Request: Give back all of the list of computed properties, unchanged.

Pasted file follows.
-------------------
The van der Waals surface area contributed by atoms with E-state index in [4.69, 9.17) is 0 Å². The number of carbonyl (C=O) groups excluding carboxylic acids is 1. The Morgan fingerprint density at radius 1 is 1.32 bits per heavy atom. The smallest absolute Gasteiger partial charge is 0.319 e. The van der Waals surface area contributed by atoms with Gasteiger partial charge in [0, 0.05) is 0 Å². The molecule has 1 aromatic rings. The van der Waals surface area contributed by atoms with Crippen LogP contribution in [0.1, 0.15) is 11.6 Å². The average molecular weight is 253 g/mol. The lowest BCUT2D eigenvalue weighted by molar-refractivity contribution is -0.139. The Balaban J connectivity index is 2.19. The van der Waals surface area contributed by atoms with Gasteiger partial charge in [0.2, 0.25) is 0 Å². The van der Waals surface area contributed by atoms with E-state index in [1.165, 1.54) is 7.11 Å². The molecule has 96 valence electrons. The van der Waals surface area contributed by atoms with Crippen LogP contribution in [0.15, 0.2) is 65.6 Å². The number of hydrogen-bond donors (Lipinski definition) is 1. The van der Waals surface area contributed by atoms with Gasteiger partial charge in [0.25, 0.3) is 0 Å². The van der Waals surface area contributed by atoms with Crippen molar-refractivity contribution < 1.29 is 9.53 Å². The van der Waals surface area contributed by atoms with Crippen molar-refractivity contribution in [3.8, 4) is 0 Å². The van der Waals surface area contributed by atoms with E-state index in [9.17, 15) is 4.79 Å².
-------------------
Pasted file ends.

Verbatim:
The van der Waals surface area contributed by atoms with E-state index in [4.69, 9.17) is 0 Å². The number of carbonyl (C=O) groups excluding carboxylic acids is 1. The Morgan fingerprint density at radius 1 is 1.32 bits per heavy atom. The smallest absolute Gasteiger partial charge is 0.319 e. The van der Waals surface area contributed by atoms with Gasteiger partial charge in [0, 0.05) is 0 Å². The molecule has 1 aromatic rings. The van der Waals surface area contributed by atoms with Crippen LogP contribution in [0.1, 0.15) is 11.6 Å². The average molecular weight is 253 g/mol. The lowest BCUT2D eigenvalue weighted by molar-refractivity contribution is -0.139. The Balaban J connectivity index is 2.19. The van der Waals surface area contributed by atoms with Gasteiger partial charge in [0.2, 0.25) is 0 Å². The van der Waals surface area contributed by atoms with E-state index in [1.165, 1.54) is 7.11 Å². The molecule has 96 valence electrons. The van der Waals surface area contributed by atoms with Crippen LogP contribution in [0.15, 0.2) is 65.6 Å². The number of hydrogen-bond donors (Lipinski definition) is 1. The van der Waals surface area contributed by atoms with Gasteiger partial charge in [0.25, 0.3) is 0 Å². The van der Waals surface area contributed by atoms with Crippen molar-refractivity contribution < 1.29 is 9.53 Å². The van der Waals surface area contributed by atoms with Crippen molar-refractivity contribution in [3.8, 4) is 0 Å². The van der Waals surface area contributed by atoms with E-state index in [9.17, 15) is 4.79 Å².